Some Details On Mayhem Law

Aggravated mayhem

            Aggravated mayhem laws in California

If a person attacks another person, causing permanent disability or disfigurement, then that act is termed as aggravated mayhem. When the act is carried out by the person, it is deemed to have been done with the intent of causing bodily harm to the victim. In some cases, this may also include reckless or extreme disregard for the physical or psychological well-being of the victim. The defendant will have to face these types of charges, if he/she was involved in holding the victim down while injuring him, or taunting the victim after causing bodily injuries. If the victim was to die following the acts of violence from the part of the defendant, the defendant may have to face felony murder charges, even if they harbored no clear intent to kill the victim.

Different aspects of mayhem laws

The act of mayhem mainly corresponds to a person intentionally disabling a body part of the victim, which is capable of defending the victim against any such violence. Consider a person unlawfully and violently cutting or disabling a person’s hand or finger, striking out the person’s eye or foretooth, or disabling any other body parts that result in taking away that person’s courage; these are all acts that are legally classified under mayhem. However, cutting off a nose or ear are not considered as mayhem, under most legal systems.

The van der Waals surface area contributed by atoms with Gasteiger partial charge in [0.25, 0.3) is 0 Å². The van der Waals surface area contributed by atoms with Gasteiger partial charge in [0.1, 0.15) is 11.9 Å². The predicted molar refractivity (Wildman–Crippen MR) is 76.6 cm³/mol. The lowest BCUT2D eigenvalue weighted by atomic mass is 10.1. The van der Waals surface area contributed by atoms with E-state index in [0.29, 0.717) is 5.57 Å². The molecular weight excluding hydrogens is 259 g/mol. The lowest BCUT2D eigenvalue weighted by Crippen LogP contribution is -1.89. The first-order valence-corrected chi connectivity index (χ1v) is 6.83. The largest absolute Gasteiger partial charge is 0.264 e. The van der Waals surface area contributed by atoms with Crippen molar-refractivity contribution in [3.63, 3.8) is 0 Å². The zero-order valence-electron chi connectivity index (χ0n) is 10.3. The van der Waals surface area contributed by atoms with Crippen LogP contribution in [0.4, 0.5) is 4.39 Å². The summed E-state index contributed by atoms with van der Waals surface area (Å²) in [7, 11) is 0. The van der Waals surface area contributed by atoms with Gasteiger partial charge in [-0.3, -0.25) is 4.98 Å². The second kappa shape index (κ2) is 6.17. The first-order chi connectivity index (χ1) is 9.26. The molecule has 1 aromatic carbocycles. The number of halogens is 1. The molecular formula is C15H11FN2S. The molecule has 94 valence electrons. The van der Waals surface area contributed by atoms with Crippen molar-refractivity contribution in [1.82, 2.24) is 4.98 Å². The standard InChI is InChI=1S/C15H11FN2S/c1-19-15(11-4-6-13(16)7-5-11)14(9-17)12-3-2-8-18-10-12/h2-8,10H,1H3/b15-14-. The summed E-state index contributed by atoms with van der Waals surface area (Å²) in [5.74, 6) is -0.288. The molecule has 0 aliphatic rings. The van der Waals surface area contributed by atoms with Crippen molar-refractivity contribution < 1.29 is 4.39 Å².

If the case under consideration has to be treated as aggravated mayhem, then it has to involve the disfigurement or loss of a limb, organ or some part of the body. In California, those found guilty of this offence are liable to face life imprisonment in the State Prison, with a possibility of parole.

Prosecuting for murder

Psychological well-being

                Aggravated mayhem explained

If the charge filed for is mayhem, the victim does not need to prove that the defendant intended to kill him. There are some cases where mayhem results in the death of the victim, and in these cases, the defendant can be prosecuted for first degree murder. If proven guilty of these charges, he/she will have to face either of the following punishments: death penalty, life imprisonment without parole or up to 25 years in prison.

Mayhem is a charge that can either result in heavy punishment for the defendant including a few years in the prison with a chance for parole.